Saturday, December 26, 2009
Families struggling in the midst of a deep recession who earn a combined total greater than $88,200 and don’t have their health care covered by their employer will be hit with a mandatory annual fee of about $15,000 according to the Congressional Budget Office’s analysis of the final Senate Obamacare bill.
As we highlighted yesterday, the health care bill would introduce a raft of new taxes that would inevitably lead to higher costs that would be passed on to the public. A Boston Globe analysis revealed that there were at least 19 new taxes contained in the legislation which is set to be passed on Christmas Eve. (more)
- Statement on shoplifting
- Fr Tim Jones, a vicar from York, has been in the media recently, advocating shoplifting if people are in desparate circumstances.
- The Ven. Richard Seed, Archdeacon of York said, "The Church of England does not advise anyone to shoplift, or break the law in any way. Fr Tim Jones is raising important issues about the difficulties people face when benefits are not forthcoming, but shoplifting is not the way to overcome these difficulties. There are many organisations and charities working with people in need, and the Citizens' Advice Bureau is a good first place to call." (more)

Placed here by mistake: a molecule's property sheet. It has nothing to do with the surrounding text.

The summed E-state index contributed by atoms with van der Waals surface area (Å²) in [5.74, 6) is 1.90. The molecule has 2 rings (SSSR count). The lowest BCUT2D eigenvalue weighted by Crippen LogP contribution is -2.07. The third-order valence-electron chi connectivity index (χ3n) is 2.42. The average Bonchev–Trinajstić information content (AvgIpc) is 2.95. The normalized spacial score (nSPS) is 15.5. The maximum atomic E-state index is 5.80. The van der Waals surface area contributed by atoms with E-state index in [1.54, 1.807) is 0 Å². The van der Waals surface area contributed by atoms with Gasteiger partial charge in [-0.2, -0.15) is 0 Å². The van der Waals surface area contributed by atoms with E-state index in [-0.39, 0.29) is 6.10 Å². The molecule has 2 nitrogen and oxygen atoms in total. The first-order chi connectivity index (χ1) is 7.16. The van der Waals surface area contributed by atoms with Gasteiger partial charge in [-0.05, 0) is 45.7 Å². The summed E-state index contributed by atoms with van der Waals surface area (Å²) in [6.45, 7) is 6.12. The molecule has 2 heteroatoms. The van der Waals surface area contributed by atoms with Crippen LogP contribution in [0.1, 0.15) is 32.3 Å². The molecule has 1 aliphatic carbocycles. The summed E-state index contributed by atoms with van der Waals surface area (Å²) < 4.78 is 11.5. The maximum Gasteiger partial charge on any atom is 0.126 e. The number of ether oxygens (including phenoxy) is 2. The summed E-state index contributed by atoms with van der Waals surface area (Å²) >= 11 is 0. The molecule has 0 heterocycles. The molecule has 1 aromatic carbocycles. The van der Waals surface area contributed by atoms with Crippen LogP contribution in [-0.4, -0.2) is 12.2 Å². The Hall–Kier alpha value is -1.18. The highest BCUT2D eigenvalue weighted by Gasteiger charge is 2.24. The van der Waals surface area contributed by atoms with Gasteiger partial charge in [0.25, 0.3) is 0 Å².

But 10 years? You get 3.73%. Yes, that’s paltry too. But it’s hard to ignore the gap being this wide. Bond buyers expect a substantially higher yield if they’re going to lend money to Uncle Sam for the next 10 years. That means they sense the value of the dollars they get back will be diminishing.
At least that’s what they sense right now. We hesitate to suggest the bond vigilantes are back; we’ve been down that road before. That said, there’s evidence the mortgage vigilantes are out in force. The spread between 10-year notes and 30-year mortgage rates is also widening, and also points to growing inflation expectations for 2010.
As we approach the end of the decade, we take stock of our “Trade of the Decade.” You know it by heart, right? “Buy gold on dips, sell stocks on rallies.” Bloomberg News has now furnished pictorial evidence of this wisdom…
Gold comes out on top among all asset classes over the last 10 years. Stocks lost ground, even before inflation.
As Bloomberg put it: "A $100 investment in gold would now be more than $380 while the same sum in commodities would have grown to about $357, according to the Standard & Poor's GSCI Enhanced Total Return Index."